ANAHEIM, California -- The risk of heart attacks, heart failure, strokes and death can be reduced in adults 65 and older if they’re treated for blood pressure the same way younger people are – to a systolic blood pressure of less than 130 – according to new guidelines(link opens in new window) from scientists and medical experts.
Most adults with measurements of 130 for the top number (systolic) or 80 for the bottom number (diastolic) are now considered to have high blood pressure, under guidelines released Monday by the American Heart Association, American College of Cardiology and nine other health organizations. The treatment standard had previously been 140 for people younger than 65 -- and 150 for people that age and older.
The question of treating blood pressure in older people is complicated by the fact that blood pressure commonly increases with age, so more people at higher ages have the condition. In the past few years, several groups have debated whether lower targets for blood pressure control were effective or even safe for seniors.
Some doctors worried lower pressure levels could increase the number of falls in older populations. A guideline from the American College of Physicians and the American Academy of Family Physicians suggested patients older than 60 be treated only to a level below 150/90.
But Jeff Williamson, M.D., chief of Geriatric Medicine and Gerontology at Wake Forest University, said a raft of recent studies have shown the benefits of achieving much lower targets for adults who are able to get around on their own and aren’t in a nursing home.
“We know a lot of people in their 70s and 80s are healthier than those in their 60s, and those guidelines put them at risk for complications that would lead to their disability,” said Williamson, who was on the 21-person writing committee for the new guidelines. “You shouldn’t base your therapeutic decisions on age. It should be based on where your patient is [medically]. We shouldn’t deny them evidence-based care just because of their age.”
A clinical trial sponsored by the National Institutes of Health, called the Systolic Blood Pressure Intervention Trial (SPRINT), studied people 50 and older who had high blood pressure and at least one other risk factor for heart disease.
The study(link opens in new window) found that using medicines to reduce systolic blood pressure, the top number in a reading, to near 120 reduced the combined rate of having a heart attack, acute coronary syndrome, heart failure, stroke or death from cardiovascular disease by nearly one-third. It reduced deaths from any cause by nearly a one-quarter compared to reducing blood pressure to less than 140.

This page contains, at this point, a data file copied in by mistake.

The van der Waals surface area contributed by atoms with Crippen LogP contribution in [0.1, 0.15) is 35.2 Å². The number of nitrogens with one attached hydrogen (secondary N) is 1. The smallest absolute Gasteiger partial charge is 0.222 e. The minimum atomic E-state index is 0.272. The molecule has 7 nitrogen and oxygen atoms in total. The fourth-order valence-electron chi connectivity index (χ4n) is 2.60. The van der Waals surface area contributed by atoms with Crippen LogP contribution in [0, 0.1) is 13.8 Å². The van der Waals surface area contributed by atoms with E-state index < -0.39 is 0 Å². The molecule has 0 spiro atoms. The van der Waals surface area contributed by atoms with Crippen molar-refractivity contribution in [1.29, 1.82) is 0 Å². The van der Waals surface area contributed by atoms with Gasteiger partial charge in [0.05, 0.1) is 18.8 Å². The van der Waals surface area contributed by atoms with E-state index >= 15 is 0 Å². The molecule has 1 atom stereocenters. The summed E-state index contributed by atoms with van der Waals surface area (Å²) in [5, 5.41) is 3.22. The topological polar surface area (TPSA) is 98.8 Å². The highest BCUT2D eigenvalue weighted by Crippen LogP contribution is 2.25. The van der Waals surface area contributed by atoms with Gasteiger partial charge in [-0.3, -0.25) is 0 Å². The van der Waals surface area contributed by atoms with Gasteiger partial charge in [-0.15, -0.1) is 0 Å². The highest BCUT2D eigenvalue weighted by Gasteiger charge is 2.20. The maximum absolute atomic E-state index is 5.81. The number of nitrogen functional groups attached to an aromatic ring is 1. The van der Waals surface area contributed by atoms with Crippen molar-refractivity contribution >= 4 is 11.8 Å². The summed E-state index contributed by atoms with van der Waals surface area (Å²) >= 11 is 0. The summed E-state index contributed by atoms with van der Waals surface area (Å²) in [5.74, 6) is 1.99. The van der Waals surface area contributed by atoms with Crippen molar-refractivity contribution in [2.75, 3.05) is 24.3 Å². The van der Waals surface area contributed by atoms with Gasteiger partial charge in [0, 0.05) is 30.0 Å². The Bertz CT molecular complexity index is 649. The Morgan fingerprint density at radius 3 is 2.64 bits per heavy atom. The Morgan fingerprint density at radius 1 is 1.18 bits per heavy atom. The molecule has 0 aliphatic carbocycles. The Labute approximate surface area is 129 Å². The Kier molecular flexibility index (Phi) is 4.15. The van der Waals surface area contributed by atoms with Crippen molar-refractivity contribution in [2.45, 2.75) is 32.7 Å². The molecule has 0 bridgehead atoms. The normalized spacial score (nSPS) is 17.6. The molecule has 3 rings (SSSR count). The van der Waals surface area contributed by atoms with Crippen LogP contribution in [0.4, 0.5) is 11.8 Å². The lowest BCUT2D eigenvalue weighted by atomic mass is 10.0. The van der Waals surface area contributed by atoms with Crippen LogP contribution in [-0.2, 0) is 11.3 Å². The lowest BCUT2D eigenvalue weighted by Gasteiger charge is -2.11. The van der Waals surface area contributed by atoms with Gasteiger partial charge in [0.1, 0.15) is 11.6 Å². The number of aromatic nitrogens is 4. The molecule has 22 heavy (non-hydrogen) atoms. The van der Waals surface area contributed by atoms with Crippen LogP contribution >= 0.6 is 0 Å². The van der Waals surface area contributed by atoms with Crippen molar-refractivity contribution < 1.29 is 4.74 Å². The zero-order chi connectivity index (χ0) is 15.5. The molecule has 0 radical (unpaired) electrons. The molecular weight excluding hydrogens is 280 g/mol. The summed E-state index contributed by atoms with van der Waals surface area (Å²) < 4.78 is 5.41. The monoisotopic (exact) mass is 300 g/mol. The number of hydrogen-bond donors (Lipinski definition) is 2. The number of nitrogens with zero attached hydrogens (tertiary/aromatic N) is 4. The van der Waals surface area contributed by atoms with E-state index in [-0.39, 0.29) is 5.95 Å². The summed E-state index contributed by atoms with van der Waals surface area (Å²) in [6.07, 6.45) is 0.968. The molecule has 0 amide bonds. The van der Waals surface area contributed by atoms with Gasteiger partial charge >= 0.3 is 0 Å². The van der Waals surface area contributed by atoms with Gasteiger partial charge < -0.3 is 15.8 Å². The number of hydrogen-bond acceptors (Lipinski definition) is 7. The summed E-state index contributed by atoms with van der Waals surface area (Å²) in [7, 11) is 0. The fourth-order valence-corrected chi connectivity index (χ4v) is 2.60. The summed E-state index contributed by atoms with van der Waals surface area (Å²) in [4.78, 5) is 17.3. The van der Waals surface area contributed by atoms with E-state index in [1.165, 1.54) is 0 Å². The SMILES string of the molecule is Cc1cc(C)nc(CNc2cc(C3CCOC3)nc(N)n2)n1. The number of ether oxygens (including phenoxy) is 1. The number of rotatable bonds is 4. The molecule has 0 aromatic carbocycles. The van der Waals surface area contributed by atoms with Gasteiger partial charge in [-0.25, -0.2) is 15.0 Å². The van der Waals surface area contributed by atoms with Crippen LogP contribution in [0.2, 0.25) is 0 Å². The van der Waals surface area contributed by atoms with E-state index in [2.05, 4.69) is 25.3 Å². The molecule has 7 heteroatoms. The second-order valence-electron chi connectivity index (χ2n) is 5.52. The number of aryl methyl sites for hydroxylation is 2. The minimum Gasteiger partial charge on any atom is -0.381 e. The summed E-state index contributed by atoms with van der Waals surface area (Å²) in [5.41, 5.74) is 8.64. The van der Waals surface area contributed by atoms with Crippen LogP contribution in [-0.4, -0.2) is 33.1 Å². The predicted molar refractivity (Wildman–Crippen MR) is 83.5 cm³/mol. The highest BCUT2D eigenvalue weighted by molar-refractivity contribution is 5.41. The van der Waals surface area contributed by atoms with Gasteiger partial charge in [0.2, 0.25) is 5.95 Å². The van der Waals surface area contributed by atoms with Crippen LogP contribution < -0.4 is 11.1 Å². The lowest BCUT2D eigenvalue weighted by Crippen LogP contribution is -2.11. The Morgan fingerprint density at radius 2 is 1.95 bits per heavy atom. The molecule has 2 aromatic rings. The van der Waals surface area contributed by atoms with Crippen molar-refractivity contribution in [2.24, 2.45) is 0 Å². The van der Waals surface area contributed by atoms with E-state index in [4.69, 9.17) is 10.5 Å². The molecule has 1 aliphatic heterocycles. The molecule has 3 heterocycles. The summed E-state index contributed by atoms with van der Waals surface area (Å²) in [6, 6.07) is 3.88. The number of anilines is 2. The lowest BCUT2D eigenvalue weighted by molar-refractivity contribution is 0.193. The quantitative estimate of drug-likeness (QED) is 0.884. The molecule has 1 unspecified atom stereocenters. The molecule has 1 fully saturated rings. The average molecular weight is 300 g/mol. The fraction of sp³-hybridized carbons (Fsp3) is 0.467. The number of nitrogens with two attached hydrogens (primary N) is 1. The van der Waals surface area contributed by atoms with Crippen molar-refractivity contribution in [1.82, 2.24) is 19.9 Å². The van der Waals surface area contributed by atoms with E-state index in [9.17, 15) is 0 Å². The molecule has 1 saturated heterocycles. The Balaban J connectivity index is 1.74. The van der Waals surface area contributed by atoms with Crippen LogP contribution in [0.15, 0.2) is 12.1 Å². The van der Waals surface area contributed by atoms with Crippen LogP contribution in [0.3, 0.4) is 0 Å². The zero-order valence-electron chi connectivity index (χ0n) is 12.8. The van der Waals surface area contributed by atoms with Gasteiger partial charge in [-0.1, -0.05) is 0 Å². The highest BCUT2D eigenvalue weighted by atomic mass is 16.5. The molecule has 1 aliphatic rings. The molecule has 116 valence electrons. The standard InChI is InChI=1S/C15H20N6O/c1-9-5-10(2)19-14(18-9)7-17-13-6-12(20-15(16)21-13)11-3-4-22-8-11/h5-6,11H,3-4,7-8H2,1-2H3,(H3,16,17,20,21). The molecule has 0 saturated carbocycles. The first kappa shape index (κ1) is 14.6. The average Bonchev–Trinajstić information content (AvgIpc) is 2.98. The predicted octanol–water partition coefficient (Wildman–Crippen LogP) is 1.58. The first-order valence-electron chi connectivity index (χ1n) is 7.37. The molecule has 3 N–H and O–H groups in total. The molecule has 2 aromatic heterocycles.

In an analysis that reported the results of the SPRINT trial for people 75 and older, researchers determined(link opens in new window) that lowering blood pressure to a target of 120, compared with 140, also led to significantly lower rates of death and “cardiovascular events” the same as it did for younger people. Because more people at advanced age experience these complications, fewer need to be treated to avoid these adverse effects from high blood pressure.
Because of its “high prevalence in seniors,” hypertension is a leading cause of preventable death, according to the new guidelines. “But, perhaps more importantly, hypertension is under-recognized as a major contributor to conditions leading to premature disability and institutionalization.”
The guidelines acknowledge that treating high blood pressure in older people is “challenging” because seniors have other existing health issues and take other medication that could interfere with blood pressure treatment.
Because there are more complex and varying conditions among older adults, Williamson said it “makes the partnership between the clinician, the provider and the patient all the more important, that there’s communication, so that they can achieve the lowest risk with the highest function.”
For this reason, the guidelines encourage older patients and their health care providers to work together to treat elevated blood pressure. Also, for patients in nursing homes and those with advanced illness and limited life expectancy from diseases such as Alzheimer’s and cancer, the guidelines do not recommend a specific blood pressure goal.
There’s more than just the heart to think about. Helping the cardiovascular system can also affect brain health.
Controlling hypertension and other cardiovascular disease risk factors topped the list of recommendations issued last year by the Institute of Medicine for keeping the brain healthy. And an AHA statement last fall, the result of an analysis of several studies, said high blood pressure is associated with loss of brain function later in life.
Published in AHA’s journal Hypertension(link opens in new window), the statement explains how high blood pressure influences brain diseases such as stroke, Alzheimer’s disease and vascular cognitive impairment – which includes a range of changes in brain function caused by the decreased blood flow to the brain.
But researchers involved in the statement said clinical trials were needed to show a direct cause-and-effect. The issue has taken on urgency as the number of cases of dementia, which currently affects 30 million to 40 million people worldwide, is set to triple by 2050.
Experts hope an ongoing study called SPRINT-MIND, in which Williamson is involved, will provide some useful data.
The trial is testing whether lowering high blood pressure to a steeper target of 120, helps delay the onset of Alzheimer’s and other forms of dementia. Results are expected by the end of 2018.
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